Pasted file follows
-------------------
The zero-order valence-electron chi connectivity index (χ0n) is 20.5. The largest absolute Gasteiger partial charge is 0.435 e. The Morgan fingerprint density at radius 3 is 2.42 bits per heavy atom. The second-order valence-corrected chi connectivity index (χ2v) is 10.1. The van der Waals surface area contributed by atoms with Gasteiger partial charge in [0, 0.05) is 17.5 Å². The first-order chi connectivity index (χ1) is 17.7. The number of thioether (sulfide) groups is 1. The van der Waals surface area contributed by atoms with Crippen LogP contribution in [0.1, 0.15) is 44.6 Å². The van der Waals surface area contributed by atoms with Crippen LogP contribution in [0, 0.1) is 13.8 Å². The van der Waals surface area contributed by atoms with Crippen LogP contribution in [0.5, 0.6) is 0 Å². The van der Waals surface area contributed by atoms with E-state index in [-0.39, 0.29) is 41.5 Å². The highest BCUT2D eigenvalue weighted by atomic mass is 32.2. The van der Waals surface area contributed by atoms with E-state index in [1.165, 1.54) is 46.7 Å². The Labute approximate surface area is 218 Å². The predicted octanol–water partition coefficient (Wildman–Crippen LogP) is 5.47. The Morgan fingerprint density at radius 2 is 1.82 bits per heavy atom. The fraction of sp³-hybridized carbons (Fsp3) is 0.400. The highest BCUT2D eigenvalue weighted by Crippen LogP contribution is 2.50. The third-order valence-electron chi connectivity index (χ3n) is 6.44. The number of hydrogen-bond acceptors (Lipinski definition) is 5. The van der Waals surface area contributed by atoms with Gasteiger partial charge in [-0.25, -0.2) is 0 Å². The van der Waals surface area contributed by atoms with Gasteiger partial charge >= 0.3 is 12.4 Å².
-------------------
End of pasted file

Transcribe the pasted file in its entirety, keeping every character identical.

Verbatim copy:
The zero-order valence-electron chi connectivity index (χ0n) is 20.5. The largest absolute Gasteiger partial charge is 0.435 e. The Morgan fingerprint density at radius 3 is 2.42 bits per heavy atom. The second-order valence-corrected chi connectivity index (χ2v) is 10.1. The van der Waals surface area contributed by atoms with Gasteiger partial charge in [0, 0.05) is 17.5 Å². The first-order chi connectivity index (χ1) is 17.7. The number of thioether (sulfide) groups is 1. The van der Waals surface area contributed by atoms with Crippen LogP contribution in [0.1, 0.15) is 44.6 Å². The van der Waals surface area contributed by atoms with Crippen LogP contribution in [0, 0.1) is 13.8 Å². The van der Waals surface area contributed by atoms with Crippen LogP contribution in [0.5, 0.6) is 0 Å². The van der Waals surface area contributed by atoms with E-state index in [-0.39, 0.29) is 41.5 Å². The highest BCUT2D eigenvalue weighted by atomic mass is 32.2. The van der Waals surface area contributed by atoms with E-state index in [1.165, 1.54) is 46.7 Å². The Labute approximate surface area is 218 Å². The predicted octanol–water partition coefficient (Wildman–Crippen LogP) is 5.47. The Morgan fingerprint density at radius 2 is 1.82 bits per heavy atom. The fraction of sp³-hybridized carbons (Fsp3) is 0.400. The highest BCUT2D eigenvalue weighted by Crippen LogP contribution is 2.50. The third-order valence-electron chi connectivity index (χ3n) is 6.44. The number of hydrogen-bond acceptors (Lipinski definition) is 5. The van der Waals surface area contributed by atoms with Gasteiger partial charge in [-0.25, -0.2) is 0 Å². The van der Waals surface area contributed by atoms with Gasteiger partial charge >= 0.3 is 12.4 Å².